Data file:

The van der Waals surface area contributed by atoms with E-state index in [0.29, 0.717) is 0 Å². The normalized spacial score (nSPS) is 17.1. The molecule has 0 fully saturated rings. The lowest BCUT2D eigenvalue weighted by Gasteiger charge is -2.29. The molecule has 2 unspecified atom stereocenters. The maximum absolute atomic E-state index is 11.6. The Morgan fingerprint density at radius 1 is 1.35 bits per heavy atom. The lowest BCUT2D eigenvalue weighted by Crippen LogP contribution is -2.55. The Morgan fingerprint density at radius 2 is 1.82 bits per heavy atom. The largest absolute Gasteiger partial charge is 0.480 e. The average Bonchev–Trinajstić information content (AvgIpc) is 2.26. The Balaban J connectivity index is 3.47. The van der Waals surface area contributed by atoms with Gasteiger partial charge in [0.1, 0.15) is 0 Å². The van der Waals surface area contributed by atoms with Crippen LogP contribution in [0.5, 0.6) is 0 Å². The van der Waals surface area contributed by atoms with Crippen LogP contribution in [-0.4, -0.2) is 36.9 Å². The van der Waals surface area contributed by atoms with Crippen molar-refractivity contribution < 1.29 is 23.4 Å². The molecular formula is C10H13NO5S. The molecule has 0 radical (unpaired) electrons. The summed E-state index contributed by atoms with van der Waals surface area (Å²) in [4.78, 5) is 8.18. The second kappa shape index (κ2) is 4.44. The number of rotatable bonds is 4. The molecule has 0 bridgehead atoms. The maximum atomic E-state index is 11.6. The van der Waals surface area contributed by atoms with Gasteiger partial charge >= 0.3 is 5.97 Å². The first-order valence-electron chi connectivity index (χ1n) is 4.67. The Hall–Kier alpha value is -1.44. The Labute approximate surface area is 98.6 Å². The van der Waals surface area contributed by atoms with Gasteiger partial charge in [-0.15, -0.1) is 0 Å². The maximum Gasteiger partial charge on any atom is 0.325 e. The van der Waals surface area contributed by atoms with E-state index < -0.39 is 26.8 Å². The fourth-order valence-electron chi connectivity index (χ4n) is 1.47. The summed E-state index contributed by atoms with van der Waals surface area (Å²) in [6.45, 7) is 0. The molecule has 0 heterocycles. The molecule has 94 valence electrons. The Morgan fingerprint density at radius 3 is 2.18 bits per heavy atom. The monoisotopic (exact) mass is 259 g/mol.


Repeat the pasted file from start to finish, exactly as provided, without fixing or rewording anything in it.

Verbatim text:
The van der Waals surface area contributed by atoms with E-state index in [0.29, 0.717) is 0 Å². The normalized spacial score (nSPS) is 17.1. The molecule has 0 fully saturated rings. The lowest BCUT2D eigenvalue weighted by Gasteiger charge is -2.29. The molecule has 2 unspecified atom stereocenters. The maximum absolute atomic E-state index is 11.6. The Morgan fingerprint density at radius 1 is 1.35 bits per heavy atom. The lowest BCUT2D eigenvalue weighted by Crippen LogP contribution is -2.55. The Morgan fingerprint density at radius 2 is 1.82 bits per heavy atom. The largest absolute Gasteiger partial charge is 0.480 e. The average Bonchev–Trinajstić information content (AvgIpc) is 2.26. The Balaban J connectivity index is 3.47. The van der Waals surface area contributed by atoms with Gasteiger partial charge in [0.1, 0.15) is 0 Å². The van der Waals surface area contributed by atoms with Crippen LogP contribution in [0.5, 0.6) is 0 Å². The van der Waals surface area contributed by atoms with Crippen LogP contribution in [-0.4, -0.2) is 36.9 Å². The van der Waals surface area contributed by atoms with Crippen molar-refractivity contribution < 1.29 is 23.4 Å². The molecular formula is C10H13NO5S. The molecule has 0 radical (unpaired) electrons. The summed E-state index contributed by atoms with van der Waals surface area (Å²) in [4.78, 5) is 8.18. The second kappa shape index (κ2) is 4.44. The number of rotatable bonds is 4. The molecule has 0 bridgehead atoms. The maximum atomic E-state index is 11.6. The van der Waals surface area contributed by atoms with Gasteiger partial charge >= 0.3 is 5.97 Å². The first-order valence-electron chi connectivity index (χ1n) is 4.67. The Hall–Kier alpha value is -1.44. The Labute approximate surface area is 98.6 Å². The van der Waals surface area contributed by atoms with Gasteiger partial charge in [-0.15, -0.1) is 0 Å². The maximum Gasteiger partial charge on any atom is 0.325 e. The van der Waals surface area contributed by atoms with E-state index < -0.39 is 26.8 Å². The fourth-order valence-electron chi connectivity index (χ4n) is 1.47. The summed E-state index contributed by atoms with van der Waals surface area (Å²) in [6.45, 7) is 0. The molecule has 0 heterocycles. The molecule has 94 valence electrons. The Morgan fingerprint density at radius 3 is 2.18 bits per heavy atom. The monoisotopic (exact) mass is 259 g/mol.